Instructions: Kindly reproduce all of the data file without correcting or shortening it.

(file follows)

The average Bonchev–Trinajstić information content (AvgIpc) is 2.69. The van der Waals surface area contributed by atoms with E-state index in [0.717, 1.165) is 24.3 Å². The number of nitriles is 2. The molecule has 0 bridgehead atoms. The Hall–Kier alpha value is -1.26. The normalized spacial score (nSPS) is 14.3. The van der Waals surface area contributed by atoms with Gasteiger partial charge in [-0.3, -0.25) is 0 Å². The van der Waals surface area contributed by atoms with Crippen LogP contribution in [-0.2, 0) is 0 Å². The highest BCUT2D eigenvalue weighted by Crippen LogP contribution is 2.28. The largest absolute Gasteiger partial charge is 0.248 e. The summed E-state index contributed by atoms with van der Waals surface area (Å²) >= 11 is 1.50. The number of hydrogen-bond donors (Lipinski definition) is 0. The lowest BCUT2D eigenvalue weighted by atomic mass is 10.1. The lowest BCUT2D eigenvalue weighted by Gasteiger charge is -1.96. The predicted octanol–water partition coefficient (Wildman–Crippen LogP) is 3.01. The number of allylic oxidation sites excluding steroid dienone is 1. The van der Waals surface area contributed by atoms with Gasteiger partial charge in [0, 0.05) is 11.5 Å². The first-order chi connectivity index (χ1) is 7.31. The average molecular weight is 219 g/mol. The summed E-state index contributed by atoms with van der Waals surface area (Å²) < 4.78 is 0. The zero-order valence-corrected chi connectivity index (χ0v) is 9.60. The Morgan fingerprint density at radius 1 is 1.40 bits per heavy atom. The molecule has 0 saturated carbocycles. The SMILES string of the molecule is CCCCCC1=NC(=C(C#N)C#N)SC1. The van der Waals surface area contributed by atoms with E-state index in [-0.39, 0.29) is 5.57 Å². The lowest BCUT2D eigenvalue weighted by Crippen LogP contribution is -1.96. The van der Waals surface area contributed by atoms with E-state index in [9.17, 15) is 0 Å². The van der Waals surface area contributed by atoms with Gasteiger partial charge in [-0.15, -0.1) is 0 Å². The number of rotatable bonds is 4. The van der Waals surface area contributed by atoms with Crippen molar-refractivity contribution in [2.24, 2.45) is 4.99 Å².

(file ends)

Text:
The average Bonchev–Trinajstić information content (AvgIpc) is 2.69. The van der Waals surface area contributed by atoms with E-state index in [0.717, 1.165) is 24.3 Å². The number of nitriles is 2. The molecule has 0 bridgehead atoms. The Hall–Kier alpha value is -1.26. The normalized spacial score (nSPS) is 14.3. The van der Waals surface area contributed by atoms with Gasteiger partial charge in [-0.3, -0.25) is 0 Å². The van der Waals surface area contributed by atoms with Crippen LogP contribution in [-0.2, 0) is 0 Å². The highest BCUT2D eigenvalue weighted by Crippen LogP contribution is 2.28. The largest absolute Gasteiger partial charge is 0.248 e. The summed E-state index contributed by atoms with van der Waals surface area (Å²) >= 11 is 1.50. The number of hydrogen-bond donors (Lipinski definition) is 0. The lowest BCUT2D eigenvalue weighted by atomic mass is 10.1. The lowest BCUT2D eigenvalue weighted by Gasteiger charge is -1.96. The predicted octanol–water partition coefficient (Wildman–Crippen LogP) is 3.01. The number of allylic oxidation sites excluding steroid dienone is 1. The van der Waals surface area contributed by atoms with Gasteiger partial charge in [0, 0.05) is 11.5 Å². The first-order chi connectivity index (χ1) is 7.31. The average molecular weight is 219 g/mol. The summed E-state index contributed by atoms with van der Waals surface area (Å²) < 4.78 is 0. The zero-order valence-corrected chi connectivity index (χ0v) is 9.60. The Morgan fingerprint density at radius 1 is 1.40 bits per heavy atom. The molecule has 0 saturated carbocycles. The SMILES string of the molecule is CCCCCC1=NC(=C(C#N)C#N)SC1. The van der Waals surface area contributed by atoms with E-state index in [-0.39, 0.29) is 5.57 Å². The lowest BCUT2D eigenvalue weighted by Crippen LogP contribution is -1.96. The van der Waals surface area contributed by atoms with E-state index in [9.17, 15) is 0 Å². The van der Waals surface area contributed by atoms with Gasteiger partial charge in [-0.15, -0.1) is 0 Å². The number of rotatable bonds is 4. The van der Waals surface area contributed by atoms with Crippen molar-refractivity contribution in [2.24, 2.45) is 4.99 Å².